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A remembrance for the victims of the Charleston church shooting

A scene during the In Memory of the Charleston Victims: An Evening of Poetry and Music event held in the Fenway Center at Northeastern University

Words spoken and sung can pro­vide an outlet when trying to under­stand tragedy and remem­bering those who were sense­lessly lost.

That was the moti­va­tion for a spe­cial event Tuesday night cen­tered around music and poetry to remember the nine people shot and killed last week at the his­toric Emanuel AME Church in Charleston, South Carolina.

We have gath­ered here together to reflect deeply and with our souls and spirits on that tragedy,” said pro­fessor of law Mar­garet Burnham, who led efforts to orga­nize the evening’s event. “We are all hurt.”

More than 100 people, including Pres­i­dent Joseph E. Aoun and Boston City Coun­cilor Tito Jackson, attended the event, which was held in the Fenway Center. The event fea­tured poetry read­ings and musical per­for­mances by artists from around the Boston-​​area, as well as per­sonal reflec­tions from three North­eastern Uni­ver­sity students.

Poetry and music tes­tify to human­i­ties’ capacity for great­ness, great com­pas­sion, and expan­sive gen­erosity,” – Lori Lefkovitz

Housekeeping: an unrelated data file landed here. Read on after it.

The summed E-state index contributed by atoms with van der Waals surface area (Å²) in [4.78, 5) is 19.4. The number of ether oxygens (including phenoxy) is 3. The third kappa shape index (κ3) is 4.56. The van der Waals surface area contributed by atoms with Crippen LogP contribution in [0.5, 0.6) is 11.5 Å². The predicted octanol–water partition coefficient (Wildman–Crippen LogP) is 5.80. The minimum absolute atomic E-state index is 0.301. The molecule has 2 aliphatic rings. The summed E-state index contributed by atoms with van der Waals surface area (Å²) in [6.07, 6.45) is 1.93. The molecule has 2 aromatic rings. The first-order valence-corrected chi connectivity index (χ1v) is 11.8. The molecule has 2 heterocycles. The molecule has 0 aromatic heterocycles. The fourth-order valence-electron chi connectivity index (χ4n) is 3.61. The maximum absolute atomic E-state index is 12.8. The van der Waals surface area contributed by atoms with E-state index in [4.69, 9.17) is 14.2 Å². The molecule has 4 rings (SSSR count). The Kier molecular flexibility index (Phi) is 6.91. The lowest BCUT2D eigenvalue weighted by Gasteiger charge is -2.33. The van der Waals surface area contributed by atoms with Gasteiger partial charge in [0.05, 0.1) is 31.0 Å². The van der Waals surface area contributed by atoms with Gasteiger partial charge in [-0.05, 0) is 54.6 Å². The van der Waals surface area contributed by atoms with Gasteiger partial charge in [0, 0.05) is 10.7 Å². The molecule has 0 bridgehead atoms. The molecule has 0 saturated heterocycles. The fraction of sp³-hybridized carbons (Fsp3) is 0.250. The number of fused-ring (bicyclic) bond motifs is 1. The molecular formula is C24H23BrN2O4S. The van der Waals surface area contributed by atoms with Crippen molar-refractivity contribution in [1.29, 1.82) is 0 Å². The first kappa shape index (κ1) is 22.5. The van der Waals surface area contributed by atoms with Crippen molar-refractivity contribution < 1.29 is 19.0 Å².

Akira Brown, S’18, who is a member of the North­eastern Black Stu­dent Asso­ci­a­tion, explained that in order to take her atten­tion off the tragedy, she did research on Emanuel AME and found a reli­gious com­mu­nity that has over­come adver­sity after adversity.

Resilience is indica­tive of the black expe­ri­ence,” an emo­tional Brown said, “and just like the resilience of Emanuel AME, I too have become resilient.”

Brown added that while she knows con­ver­sa­tions about race can be “tiring and redun­dant,” she urged those in the audi­ence not to become desen­si­tized to vio­lence and oppression.

Six poets read including Nicole Terez Dutton, the poet lau­reate for the city of Somerville, Mass­a­chu­setts; Sonia Sanchez, recip­ient of the Robert Frost Medal for dis­tin­guished life­time ser­vice and author of more than a dozen books; and Robert Pinsky, former U.S. poet laureate.

Poetry and music tes­tify to human­i­ties’ capacity for great­ness, great com­pas­sion, and expan­sive gen­erosity,” said Lori Lefkovitz, the Rud­erman Pro­fessor and director of the Jewish Studies Pro­gram and director of the Human­i­ties Center, who also read a poem.

The event was spon­sored by the Center for Spir­i­tu­ality, Dia­logue and Ser­vice, the Civil Rights and Restora­tive Jus­tice Pro­gram, the Col­lege of Social Sci­ences and Human­i­ties, the North­eastern Human­i­ties Center, the John D. O’Bryant African-​​American Insti­tute, and the North­eastern Uni­ver­sity School of Law.

-By Joe O’Connell

Published On: June 24, 2015 | Tags: ,
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